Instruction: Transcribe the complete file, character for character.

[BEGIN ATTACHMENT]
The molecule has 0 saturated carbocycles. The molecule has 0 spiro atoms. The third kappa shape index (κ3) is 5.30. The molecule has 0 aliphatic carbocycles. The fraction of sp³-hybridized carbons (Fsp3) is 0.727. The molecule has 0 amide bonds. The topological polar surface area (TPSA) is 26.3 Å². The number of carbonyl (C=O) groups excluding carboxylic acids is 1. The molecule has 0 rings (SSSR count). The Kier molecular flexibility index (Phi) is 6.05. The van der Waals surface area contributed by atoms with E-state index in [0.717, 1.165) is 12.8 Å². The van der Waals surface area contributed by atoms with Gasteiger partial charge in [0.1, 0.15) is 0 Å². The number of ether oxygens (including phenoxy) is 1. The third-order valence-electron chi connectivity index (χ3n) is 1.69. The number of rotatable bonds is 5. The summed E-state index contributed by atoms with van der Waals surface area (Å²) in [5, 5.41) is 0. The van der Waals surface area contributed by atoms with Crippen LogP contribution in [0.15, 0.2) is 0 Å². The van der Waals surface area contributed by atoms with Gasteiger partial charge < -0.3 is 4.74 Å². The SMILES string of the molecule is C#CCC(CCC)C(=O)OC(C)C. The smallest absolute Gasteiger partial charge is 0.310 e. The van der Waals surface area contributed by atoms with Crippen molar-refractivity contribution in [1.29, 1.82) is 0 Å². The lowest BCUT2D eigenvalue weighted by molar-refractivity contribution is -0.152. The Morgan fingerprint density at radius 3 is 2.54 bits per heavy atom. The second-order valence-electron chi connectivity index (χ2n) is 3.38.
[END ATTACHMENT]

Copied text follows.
The molecule has 0 saturated carbocycles. The molecule has 0 spiro atoms. The third kappa shape index (κ3) is 5.30. The molecule has 0 aliphatic carbocycles. The fraction of sp³-hybridized carbons (Fsp3) is 0.727. The molecule has 0 amide bonds. The topological polar surface area (TPSA) is 26.3 Å². The number of carbonyl (C=O) groups excluding carboxylic acids is 1. The molecule has 0 rings (SSSR count). The Kier molecular flexibility index (Phi) is 6.05. The van der Waals surface area contributed by atoms with E-state index in [0.717, 1.165) is 12.8 Å². The van der Waals surface area contributed by atoms with Gasteiger partial charge in [0.1, 0.15) is 0 Å². The number of ether oxygens (including phenoxy) is 1. The third-order valence-electron chi connectivity index (χ3n) is 1.69. The number of rotatable bonds is 5. The summed E-state index contributed by atoms with van der Waals surface area (Å²) in [5, 5.41) is 0. The van der Waals surface area contributed by atoms with Crippen LogP contribution in [0.15, 0.2) is 0 Å². The van der Waals surface area contributed by atoms with Gasteiger partial charge < -0.3 is 4.74 Å². The SMILES string of the molecule is C#CCC(CCC)C(=O)OC(C)C. The smallest absolute Gasteiger partial charge is 0.310 e. The van der Waals surface area contributed by atoms with Crippen molar-refractivity contribution in [1.29, 1.82) is 0 Å². The lowest BCUT2D eigenvalue weighted by molar-refractivity contribution is -0.152. The Morgan fingerprint density at radius 3 is 2.54 bits per heavy atom. The second-order valence-electron chi connectivity index (χ2n) is 3.38.